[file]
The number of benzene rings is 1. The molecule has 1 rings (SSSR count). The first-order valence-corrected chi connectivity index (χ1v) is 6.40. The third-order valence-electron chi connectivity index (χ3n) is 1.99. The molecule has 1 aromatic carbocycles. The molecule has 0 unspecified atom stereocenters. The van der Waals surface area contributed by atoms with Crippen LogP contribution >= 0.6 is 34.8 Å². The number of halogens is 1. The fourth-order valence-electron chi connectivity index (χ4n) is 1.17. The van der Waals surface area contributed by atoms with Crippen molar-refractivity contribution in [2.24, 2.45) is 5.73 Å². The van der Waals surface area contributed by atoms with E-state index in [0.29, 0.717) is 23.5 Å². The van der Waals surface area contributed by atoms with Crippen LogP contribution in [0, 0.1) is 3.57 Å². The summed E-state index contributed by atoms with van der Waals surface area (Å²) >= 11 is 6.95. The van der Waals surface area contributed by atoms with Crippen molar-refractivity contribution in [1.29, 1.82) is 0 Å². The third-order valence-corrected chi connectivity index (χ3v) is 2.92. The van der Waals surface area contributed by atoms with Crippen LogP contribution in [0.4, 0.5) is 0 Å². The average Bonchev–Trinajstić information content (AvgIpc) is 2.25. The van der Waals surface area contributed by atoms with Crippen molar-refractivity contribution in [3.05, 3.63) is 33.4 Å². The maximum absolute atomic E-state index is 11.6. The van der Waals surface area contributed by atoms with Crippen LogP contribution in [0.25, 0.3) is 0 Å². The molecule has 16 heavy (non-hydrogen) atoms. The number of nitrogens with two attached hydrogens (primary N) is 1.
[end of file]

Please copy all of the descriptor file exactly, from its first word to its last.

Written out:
The number of benzene rings is 1. The molecule has 1 rings (SSSR count). The first-order valence-corrected chi connectivity index (χ1v) is 6.40. The third-order valence-electron chi connectivity index (χ3n) is 1.99. The molecule has 1 aromatic carbocycles. The molecule has 0 unspecified atom stereocenters. The van der Waals surface area contributed by atoms with Crippen LogP contribution >= 0.6 is 34.8 Å². The number of halogens is 1. The fourth-order valence-electron chi connectivity index (χ4n) is 1.17. The van der Waals surface area contributed by atoms with Crippen molar-refractivity contribution in [2.24, 2.45) is 5.73 Å². The van der Waals surface area contributed by atoms with E-state index in [0.29, 0.717) is 23.5 Å². The van der Waals surface area contributed by atoms with Crippen LogP contribution in [0, 0.1) is 3.57 Å². The summed E-state index contributed by atoms with van der Waals surface area (Å²) >= 11 is 6.95. The van der Waals surface area contributed by atoms with Crippen molar-refractivity contribution in [1.29, 1.82) is 0 Å². The third-order valence-corrected chi connectivity index (χ3v) is 2.92. The van der Waals surface area contributed by atoms with Crippen LogP contribution in [0.4, 0.5) is 0 Å². The average Bonchev–Trinajstić information content (AvgIpc) is 2.25. The van der Waals surface area contributed by atoms with Crippen molar-refractivity contribution in [3.05, 3.63) is 33.4 Å². The maximum absolute atomic E-state index is 11.6. The van der Waals surface area contributed by atoms with Crippen LogP contribution in [0.25, 0.3) is 0 Å². The molecule has 16 heavy (non-hydrogen) atoms. The number of nitrogens with two attached hydrogens (primary N) is 1.